I love eBay as much as the next person, but I wouldn't want to see the day when pointing and clicking replaces live auctions. While online bidding is great for reinforcing belief in your fellow man (would we have guessed, before it began, that some guy with a username like StreetHustler would actually send you a pair of vintage Air Jordans just because you mailed him a check?), live auctions are fantastic entertainment. Where else can you watch someone drop $1,500 on one of Tom Douglas' coconut cream pies? And where else can you see Mardi Newman in action? An independent contractor who frequently works with Kip Toner Benefit Auctions, Newman is a dynamo, a crackerjack, a powerhouse—and she can sell a bottle of wine for more than most people would pay for a used car. Just give her a microphone. Actually, live auctions are great for reinforcing belief in your fellow man, too. In her 11 years of auctions, Newman has helped raise millions of dollars for Seattle schools, hospitals, and worthy organizations like the Washington State Council of Fire Fighters Burn Foundation, the Women's Funding Alliance, and the Humane Society. "A charity begs and cajoles to acquire donations for the auction and then rewards the donors by charging [them] to come back and buy the items at a higher value. It works so well!" she says. While Newman stubbornly insists that the credit belongs to the charity, its volunteers, and the passion that their work inspires, anyone who's witnessed her tirelessly sling autographed baseballs and box seats for the opera for three hours knows that she has more than a little to do with an auction's success. "Don't let a little thing like money stand in the way of your happiness," she'll chide, or, "Remember, the more you pay for wine, the better it tastes." And when a $5,000 bid gets away from you, trust that she'll remember your face and what table you're at. "I know you have $5,000 burning a hole in your pocket," she'll say when she comes
back to you with another item. And she'll make sure you spend it. When Newman set out to become an auctioneer, she did it because, after 12 years of volunteering with PONCHO, she had only encountered one woman in the field. (This is a lady who, while growing up in Seattle, was the first female in her high school to take the electricity class. A local reporter did a big exposé: "Local Girl Takes Shop Class!") She's the kind of person who really can't stand to let a good challenge pass her by; she's climbed Mount Rainier twice, as well as every other major mountain in the state, and two days a week she works as a surgical nurse at the Seattle Surgery Center. Newman's goal has always been to help make more money for the organization than it made the year before—and it almost always happens. Overseeing 44 gala auctions a year, her work has an amazing impact in the community. Says Newman, "I love going home at the end of the night and thinking about how they'll face the dilemma of how to spend all that money. What a great problem to have."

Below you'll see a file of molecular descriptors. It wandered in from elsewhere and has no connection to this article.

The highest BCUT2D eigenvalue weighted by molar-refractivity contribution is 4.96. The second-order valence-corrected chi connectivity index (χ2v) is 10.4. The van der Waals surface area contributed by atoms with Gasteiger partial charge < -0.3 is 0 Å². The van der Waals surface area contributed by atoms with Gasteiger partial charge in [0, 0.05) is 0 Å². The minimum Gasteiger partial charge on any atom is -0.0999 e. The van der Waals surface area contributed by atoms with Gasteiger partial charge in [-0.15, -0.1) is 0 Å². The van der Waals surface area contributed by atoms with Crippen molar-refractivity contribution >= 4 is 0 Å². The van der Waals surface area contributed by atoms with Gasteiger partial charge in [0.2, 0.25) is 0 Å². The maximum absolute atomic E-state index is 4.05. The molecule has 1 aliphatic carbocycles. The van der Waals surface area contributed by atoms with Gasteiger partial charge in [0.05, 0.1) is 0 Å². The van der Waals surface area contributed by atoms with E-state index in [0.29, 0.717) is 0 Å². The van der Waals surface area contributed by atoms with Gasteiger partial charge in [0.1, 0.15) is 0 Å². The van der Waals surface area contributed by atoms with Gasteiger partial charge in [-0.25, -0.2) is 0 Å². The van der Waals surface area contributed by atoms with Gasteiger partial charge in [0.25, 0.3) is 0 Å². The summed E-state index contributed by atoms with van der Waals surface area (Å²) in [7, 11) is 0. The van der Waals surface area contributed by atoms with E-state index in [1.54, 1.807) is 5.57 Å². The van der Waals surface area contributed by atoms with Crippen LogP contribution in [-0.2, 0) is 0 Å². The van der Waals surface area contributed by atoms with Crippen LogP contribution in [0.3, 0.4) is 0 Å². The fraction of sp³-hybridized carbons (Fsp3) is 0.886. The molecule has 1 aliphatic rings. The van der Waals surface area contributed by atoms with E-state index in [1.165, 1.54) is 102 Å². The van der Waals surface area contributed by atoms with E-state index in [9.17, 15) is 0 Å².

Mardi Newman's Picks
Best Meal Out:
Serafina on Eastlake, or the Ruins near Seattle Center.
Best Meal In:
A potluck on her houseboat, serving Kathy Casey's recipe for Thai lime ginger prawns.
Best Dress Shop:
Ropa Bella in Madison Park.
Red Apple in Madison Park. "They have the best deals on cut flowers and potted plants."
Best Celebrity Toast:
The one she gave photographer Josef Scaylea for his 90th birthday.
Best Spiritual Message:
Anything from the Rev. Kathianne Lewis at the Center for Spiritual Living.
Best Ultimate High:
"A massage with Kasmin at the Salish Lodge exceeds one's capacity for feeling wonderful."